Tuesday, 4 March 2008

Two Poems by Andy Webb

Mná or Fir

after Amy Clampitt’s 'Sea Mouse'

Despite the Smoky Honeyeater of Foja,
this orphanage of possibility contracts:
there are no names for the mutant
children you kill, their deaths concealed
by the forest, there are no names
for their mutant mutant unborn:

beyond even the lacuna’s pale, they
have no sigh or image to show you
the lie of choice when paths diverge -
like the time you were faced with Mná
or Fir and the options made you see
what already has been decided.

John Barleycorn

Between the cured air and the cauterised land,
he burns off his skin, discards his bakelite eyes.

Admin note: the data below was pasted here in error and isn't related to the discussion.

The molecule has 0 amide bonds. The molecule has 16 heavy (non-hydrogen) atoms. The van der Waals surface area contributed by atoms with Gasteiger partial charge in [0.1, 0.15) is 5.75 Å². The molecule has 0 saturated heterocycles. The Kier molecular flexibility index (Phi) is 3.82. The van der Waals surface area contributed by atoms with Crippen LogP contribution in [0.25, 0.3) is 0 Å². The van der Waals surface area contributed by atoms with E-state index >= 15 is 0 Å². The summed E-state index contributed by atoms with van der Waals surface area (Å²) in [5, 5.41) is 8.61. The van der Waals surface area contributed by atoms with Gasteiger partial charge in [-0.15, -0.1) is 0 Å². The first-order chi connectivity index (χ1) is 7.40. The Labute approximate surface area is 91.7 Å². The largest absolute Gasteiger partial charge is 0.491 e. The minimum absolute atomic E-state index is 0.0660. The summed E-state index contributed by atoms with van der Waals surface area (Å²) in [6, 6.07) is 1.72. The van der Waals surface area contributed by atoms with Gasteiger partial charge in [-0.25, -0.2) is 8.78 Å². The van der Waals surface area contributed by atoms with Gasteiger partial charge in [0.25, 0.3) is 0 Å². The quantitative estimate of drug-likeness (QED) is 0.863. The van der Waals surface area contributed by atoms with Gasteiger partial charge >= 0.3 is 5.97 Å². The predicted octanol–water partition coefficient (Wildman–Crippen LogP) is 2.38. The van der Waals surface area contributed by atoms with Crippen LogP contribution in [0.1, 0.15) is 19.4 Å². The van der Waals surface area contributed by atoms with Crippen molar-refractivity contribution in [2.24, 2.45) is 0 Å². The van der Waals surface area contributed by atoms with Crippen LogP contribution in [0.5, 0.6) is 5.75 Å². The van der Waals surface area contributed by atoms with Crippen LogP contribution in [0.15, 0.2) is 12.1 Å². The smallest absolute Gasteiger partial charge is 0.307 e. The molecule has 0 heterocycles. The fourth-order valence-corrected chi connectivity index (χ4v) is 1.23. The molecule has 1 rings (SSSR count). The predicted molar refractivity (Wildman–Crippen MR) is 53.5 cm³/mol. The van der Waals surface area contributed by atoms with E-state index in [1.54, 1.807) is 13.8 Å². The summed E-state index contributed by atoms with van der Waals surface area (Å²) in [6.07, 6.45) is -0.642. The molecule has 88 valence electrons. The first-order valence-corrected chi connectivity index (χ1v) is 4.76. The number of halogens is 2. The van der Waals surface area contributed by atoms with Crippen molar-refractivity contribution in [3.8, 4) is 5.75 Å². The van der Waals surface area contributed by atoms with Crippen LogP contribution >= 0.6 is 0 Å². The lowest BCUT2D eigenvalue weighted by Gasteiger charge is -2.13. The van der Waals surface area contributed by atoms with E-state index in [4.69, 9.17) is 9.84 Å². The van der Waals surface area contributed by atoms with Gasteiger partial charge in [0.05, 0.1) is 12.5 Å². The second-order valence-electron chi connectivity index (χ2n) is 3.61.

A flute of memory he can’t be sure is his own:
how he died and died among the strawed husks.

The crown of the hill is a fire that saps the hardwood
of the moon and splits the ox-hide of an oak tree,

its blackbirds, musical boxes unwinding into silence
and the limbo of uncertainties.

1 comment:

Anonymous said...

I wonder what it is that has altered John Barleycorn's perception, so that an oak tree becomes ox-hide, and blackbirds music boxes? And also what awakens unseen in a field, when the sacrificers have gone?